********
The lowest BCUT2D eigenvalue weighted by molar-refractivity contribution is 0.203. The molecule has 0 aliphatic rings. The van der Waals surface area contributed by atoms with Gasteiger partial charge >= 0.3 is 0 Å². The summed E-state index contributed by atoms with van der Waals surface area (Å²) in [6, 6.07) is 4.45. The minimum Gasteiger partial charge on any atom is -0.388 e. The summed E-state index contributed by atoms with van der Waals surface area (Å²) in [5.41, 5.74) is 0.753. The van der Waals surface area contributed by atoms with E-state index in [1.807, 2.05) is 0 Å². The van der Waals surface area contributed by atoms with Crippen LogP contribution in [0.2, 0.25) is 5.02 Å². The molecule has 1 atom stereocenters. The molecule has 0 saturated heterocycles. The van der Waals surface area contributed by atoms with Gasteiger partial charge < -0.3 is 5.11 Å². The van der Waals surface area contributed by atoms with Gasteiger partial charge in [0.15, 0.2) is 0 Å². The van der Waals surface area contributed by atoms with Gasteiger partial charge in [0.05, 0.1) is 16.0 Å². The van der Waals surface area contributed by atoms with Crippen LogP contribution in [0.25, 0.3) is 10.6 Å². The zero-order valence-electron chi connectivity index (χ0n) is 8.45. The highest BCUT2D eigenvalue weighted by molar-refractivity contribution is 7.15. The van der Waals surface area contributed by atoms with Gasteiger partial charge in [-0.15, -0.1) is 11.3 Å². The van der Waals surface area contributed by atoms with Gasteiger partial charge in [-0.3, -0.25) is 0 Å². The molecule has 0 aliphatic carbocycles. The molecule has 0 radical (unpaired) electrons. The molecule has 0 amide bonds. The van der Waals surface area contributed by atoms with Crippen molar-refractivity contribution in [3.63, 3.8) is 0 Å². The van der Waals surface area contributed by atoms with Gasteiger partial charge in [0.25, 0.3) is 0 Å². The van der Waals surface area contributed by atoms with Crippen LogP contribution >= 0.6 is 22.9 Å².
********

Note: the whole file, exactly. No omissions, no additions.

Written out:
The lowest BCUT2D eigenvalue weighted by molar-refractivity contribution is 0.203. The molecule has 0 aliphatic rings. The van der Waals surface area contributed by atoms with Gasteiger partial charge >= 0.3 is 0 Å². The summed E-state index contributed by atoms with van der Waals surface area (Å²) in [6, 6.07) is 4.45. The minimum Gasteiger partial charge on any atom is -0.388 e. The summed E-state index contributed by atoms with van der Waals surface area (Å²) in [5.41, 5.74) is 0.753. The van der Waals surface area contributed by atoms with E-state index in [1.807, 2.05) is 0 Å². The van der Waals surface area contributed by atoms with Crippen LogP contribution in [0.2, 0.25) is 5.02 Å². The molecule has 1 atom stereocenters. The molecule has 0 saturated heterocycles. The van der Waals surface area contributed by atoms with Gasteiger partial charge < -0.3 is 5.11 Å². The van der Waals surface area contributed by atoms with Gasteiger partial charge in [0.15, 0.2) is 0 Å². The van der Waals surface area contributed by atoms with Gasteiger partial charge in [0.05, 0.1) is 16.0 Å². The van der Waals surface area contributed by atoms with Crippen LogP contribution in [0.25, 0.3) is 10.6 Å². The zero-order valence-electron chi connectivity index (χ0n) is 8.45. The highest BCUT2D eigenvalue weighted by molar-refractivity contribution is 7.15. The van der Waals surface area contributed by atoms with Gasteiger partial charge in [-0.15, -0.1) is 11.3 Å². The van der Waals surface area contributed by atoms with Gasteiger partial charge in [-0.3, -0.25) is 0 Å². The molecule has 0 aliphatic carbocycles. The molecule has 0 radical (unpaired) electrons. The molecule has 0 amide bonds. The van der Waals surface area contributed by atoms with Crippen molar-refractivity contribution in [3.63, 3.8) is 0 Å². The van der Waals surface area contributed by atoms with Gasteiger partial charge in [0.25, 0.3) is 0 Å². The van der Waals surface area contributed by atoms with Crippen LogP contribution >= 0.6 is 22.9 Å².